What is worse is that the U.S. housing sector hasn't even gotten to the peak of its mortgage-resets of bad loans from the last bubble (see “U.S. mortgage-crisis to get MUCH worse in 2010-11”). This upcoming spike in resets begins next year and will continue through 2011, before beginning to tail-off in 2012.

     

    To make this upcoming “train-wreck” even worse still, the U.S.'s spendthrift, baby-boomers are starting to retire, and their retirements are grossly under-funded – even if the U.S.'s pension system can remain solvent (see “CalPERS is unsustainable”). With real estate comprising 75% of the assets for these financial lemmings, and with these boomers needing to come up with trillions of dollars just to come close to maintaining their standard of living, there is no mystery as to what they will be selling – year after year after year (see “U.S. pension-crisis: the $3 TRILLION question”).

     

    Adding “insult to injury”, the Obama regime is essentially doing nothing to help out the homeowners themselves – despite loud and frequent claims to the contrary. With 4 million homeowners potentially eligible for aid in his “housing rescue”, less than 5% of that number have received any formal offers of mortgage relief. Anecdotally, reports stream in on a daily basis (from both homeowners and mortgage-counselors) that Wall Street banks are sabotaging this process by frequently “losing” documentation, refusing to return calls, refusing to consider aid for some eligible homeowners, and making “modification offers” which are still far too stingy to prevent homeowner default.

     

    In short, instead of trying to “rescue homeowners”, the Obama regime appears to care about nothing other than propping up the mortgage-debt of the same Wall Street banks who contributed more to his campaign coffers than any other U.S. politician over the last three years. Clearly Obama is earning every penny of what the banksters handed to him to buy his favor.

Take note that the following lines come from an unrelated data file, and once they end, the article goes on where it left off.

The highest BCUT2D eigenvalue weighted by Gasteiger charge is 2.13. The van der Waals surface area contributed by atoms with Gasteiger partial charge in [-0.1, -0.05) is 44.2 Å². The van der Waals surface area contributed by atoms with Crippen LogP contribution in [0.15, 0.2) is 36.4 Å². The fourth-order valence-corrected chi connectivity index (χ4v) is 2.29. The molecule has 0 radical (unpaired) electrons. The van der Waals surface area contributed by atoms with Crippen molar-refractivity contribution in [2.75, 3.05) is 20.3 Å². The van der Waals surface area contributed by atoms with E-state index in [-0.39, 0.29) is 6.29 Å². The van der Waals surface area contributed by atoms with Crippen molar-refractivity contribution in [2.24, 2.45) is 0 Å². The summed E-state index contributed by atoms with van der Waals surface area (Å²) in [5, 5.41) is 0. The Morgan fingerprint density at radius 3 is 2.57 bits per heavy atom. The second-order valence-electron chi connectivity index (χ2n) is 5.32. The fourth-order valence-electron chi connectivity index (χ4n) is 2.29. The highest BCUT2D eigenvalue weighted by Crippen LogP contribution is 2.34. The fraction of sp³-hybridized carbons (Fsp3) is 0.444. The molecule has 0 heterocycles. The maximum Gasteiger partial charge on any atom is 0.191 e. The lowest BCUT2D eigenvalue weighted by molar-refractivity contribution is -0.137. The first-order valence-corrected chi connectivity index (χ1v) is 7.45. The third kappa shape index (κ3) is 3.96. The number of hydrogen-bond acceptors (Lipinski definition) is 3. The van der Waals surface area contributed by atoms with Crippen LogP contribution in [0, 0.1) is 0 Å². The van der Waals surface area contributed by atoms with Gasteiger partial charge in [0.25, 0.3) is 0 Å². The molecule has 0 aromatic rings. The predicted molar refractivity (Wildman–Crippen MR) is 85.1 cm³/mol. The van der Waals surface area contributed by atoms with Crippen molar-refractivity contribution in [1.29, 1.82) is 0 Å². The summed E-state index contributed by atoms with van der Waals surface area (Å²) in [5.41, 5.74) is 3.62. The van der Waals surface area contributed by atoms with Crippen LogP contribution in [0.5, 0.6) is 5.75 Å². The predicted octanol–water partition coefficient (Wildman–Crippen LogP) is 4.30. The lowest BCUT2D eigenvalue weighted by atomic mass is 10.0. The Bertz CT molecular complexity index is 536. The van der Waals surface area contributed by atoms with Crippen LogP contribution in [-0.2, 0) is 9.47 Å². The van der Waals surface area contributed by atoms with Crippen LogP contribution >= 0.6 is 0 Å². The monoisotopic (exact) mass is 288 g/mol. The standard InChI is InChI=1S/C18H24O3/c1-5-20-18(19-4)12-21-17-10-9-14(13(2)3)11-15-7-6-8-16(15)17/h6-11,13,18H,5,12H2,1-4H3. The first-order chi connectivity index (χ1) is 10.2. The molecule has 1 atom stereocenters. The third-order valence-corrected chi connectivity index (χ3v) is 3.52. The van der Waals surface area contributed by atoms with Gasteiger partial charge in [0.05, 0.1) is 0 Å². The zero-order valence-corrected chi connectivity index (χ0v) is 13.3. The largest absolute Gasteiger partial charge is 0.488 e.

Now the FHA is almost broke – joining other government entities like Fannie Mae, Freddie Mac, and the FDIC. None of the hundreds of billions of dollars which these agencies need to remain solvent has been factored into Obama's fantasy-budget (see “Obama continues peddling fantasy deficit numbers”).

     

    Thus, the only real difference between the U.S. housing bubble, “chapter I” and the new “chapter II” is that much of the future trillions in hand-outs, “loans” and other, assorted bail-outs which will be squandered in the next wave of insolvencies will be used to prop-up government entities.

    [Disclosure: I hold no position in Fannie Mae or Freddie Mac]

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Comments (9)
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  • Michael Clark
    , contributor
    Comments (9487) | Send Message
     
    And we are following these two guys (Tweedle-Dim and Tweedle-Dumb) into the sunset? Goodbye yellow brick road.

     

    "At the peak of the (last) housing bubble, Fed Chairman Ben Bernanke called it a “Goldilocks economy” - where prices would simply keep going up forever. After making the worst “call” in the history of human commerce, he has been reappointed.

     

    Timothy Geithner, the head of the New York Federal Reserve Bank (and chief regulator of Wall Street during its crime-spree) was so brain-dead that he actually testified before Congress that he “was not a regulator”. For this (as well as cheating on his taxes), he was promoted to Treasury Secretary."
    4 Sep 2009, 01:34 PM Reply Like
  • Dirtnap
    , contributor
    Comments (102) | Send Message
     
    Interestingly enough, I would also say we are a subprime borrower as well.